The Spotlight is Shining. Stand in It!

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If you know anything about growing up in an African, ultra-Christian home, then you know a bit about how I was raised.  I, like most of you, was brought up by family members who believed humility and gratitude were the most extolled virtues. It’s hard to disagree when you think of how many chapters in the Bible are dedicated to this ideology.

“Blessed are the meek…”

“In all things, give thanks…”

Where religion leaves off, conventional African wisdom picks up with sayings like…

“Pride goes before a fall…”

“The fool speaks, the wise man listens…”

“Pride is the mother of arrogance…”, etc again teaching us, from a very young age how far we can get in life simply by being humble and meek.

So it suffices to say that I grew up with these values ‘beaten’ (literally, albeit lovingly) into my subconscious.

As a young adult entering into the Corporate American landscape, I struggled with balancing these values long inculcated in me, with the new Corporate values of self promotion, i.e., speaking highly of one’s self and achievements.  I had a difficult time talking about or taking credit for good work I had done.

It also became obvious to me, very quickly, that many of the coworkers I came in contact with, had not had the privilege of the same ‘upbringing’.  Conversely, they seemed to have been taught the desire for leadership. Everyone seemed to want to be named leader.

Once as a new hire, I worked on a project alongside a small team I assembled. The project yielded over $1 million in savings and it was my ideas and actions  specifically that led to the breakthrough. We were asked to present to the SVP. During the presentation, I couldn’t use the words “I did”.  I just couldn’t. I continuously found a way to divert the spotlight. As if this wasn’t bad enough, a member of the team, who had done nothing but scratched his behind all day tried to jump in and claim the success as his!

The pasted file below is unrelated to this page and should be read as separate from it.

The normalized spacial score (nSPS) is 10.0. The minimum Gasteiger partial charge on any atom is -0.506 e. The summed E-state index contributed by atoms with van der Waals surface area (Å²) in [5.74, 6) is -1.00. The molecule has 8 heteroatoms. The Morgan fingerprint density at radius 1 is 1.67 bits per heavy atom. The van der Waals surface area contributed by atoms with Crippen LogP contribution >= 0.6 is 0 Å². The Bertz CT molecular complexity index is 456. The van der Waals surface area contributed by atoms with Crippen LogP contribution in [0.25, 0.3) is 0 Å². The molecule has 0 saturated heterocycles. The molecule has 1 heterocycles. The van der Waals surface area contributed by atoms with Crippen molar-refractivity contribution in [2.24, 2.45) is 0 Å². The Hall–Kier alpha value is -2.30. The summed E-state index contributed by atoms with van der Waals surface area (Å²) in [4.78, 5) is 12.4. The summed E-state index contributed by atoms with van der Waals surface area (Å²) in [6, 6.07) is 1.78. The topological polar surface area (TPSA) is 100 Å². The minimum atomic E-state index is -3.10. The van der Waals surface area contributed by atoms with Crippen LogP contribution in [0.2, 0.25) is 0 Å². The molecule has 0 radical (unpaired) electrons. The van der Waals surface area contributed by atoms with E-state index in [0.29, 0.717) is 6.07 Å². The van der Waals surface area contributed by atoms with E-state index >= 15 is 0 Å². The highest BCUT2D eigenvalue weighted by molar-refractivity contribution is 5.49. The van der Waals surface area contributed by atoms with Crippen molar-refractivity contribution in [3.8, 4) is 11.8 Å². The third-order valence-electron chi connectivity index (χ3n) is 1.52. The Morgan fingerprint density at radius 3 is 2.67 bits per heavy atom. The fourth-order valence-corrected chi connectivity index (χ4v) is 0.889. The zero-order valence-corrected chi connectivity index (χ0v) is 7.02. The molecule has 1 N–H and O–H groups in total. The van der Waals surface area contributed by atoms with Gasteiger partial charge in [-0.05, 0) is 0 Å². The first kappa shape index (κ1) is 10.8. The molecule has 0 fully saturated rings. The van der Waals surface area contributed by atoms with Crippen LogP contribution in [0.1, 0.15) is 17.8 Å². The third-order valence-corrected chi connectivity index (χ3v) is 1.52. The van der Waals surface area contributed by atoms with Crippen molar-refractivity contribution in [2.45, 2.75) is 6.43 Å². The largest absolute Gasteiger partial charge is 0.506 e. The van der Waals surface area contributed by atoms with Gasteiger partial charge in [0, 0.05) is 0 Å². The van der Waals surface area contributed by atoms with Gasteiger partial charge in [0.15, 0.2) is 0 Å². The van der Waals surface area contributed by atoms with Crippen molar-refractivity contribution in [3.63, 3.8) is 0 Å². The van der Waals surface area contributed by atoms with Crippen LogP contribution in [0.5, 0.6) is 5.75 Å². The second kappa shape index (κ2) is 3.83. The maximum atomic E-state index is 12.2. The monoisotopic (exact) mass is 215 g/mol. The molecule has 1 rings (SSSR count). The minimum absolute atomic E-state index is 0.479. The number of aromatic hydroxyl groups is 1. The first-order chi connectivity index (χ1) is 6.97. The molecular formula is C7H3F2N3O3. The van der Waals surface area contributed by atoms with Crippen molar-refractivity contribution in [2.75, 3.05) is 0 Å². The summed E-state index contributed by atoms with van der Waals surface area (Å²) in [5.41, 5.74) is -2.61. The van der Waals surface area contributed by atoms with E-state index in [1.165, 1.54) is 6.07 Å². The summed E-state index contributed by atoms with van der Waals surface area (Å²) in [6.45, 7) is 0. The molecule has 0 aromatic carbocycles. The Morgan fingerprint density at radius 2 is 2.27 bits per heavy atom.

During my corporate journey, I have come across non-U.S native, Corporate-Americans (especially Black folks) who seem to have the same struggles I did. You forget that most of the reason you have made it thus far is your hardwork, your determination, your inner hustle. You were not handed this job. If you are like me, you didn’t get hired because your daddy knew someone.  You earned it!

Now, I am not encouraging arrogance and ingratitude. There really is a fine line between arrogance and confidence. Be careful to know the difference. I am proud of the way I was raised and the values I was taught.  But I have realized that it is not enough. I have begun to expand my value system to incorporate confidence and occasionally, the “self back-pat”.  At the appropriate moment, I am not ashamed or too humble to remind my bosses of what I’ve done. It is necessary.

I am learning to subdue that part of me that wants to downplay my achievements, and allowing myself to stand in the spotlight from time to time.

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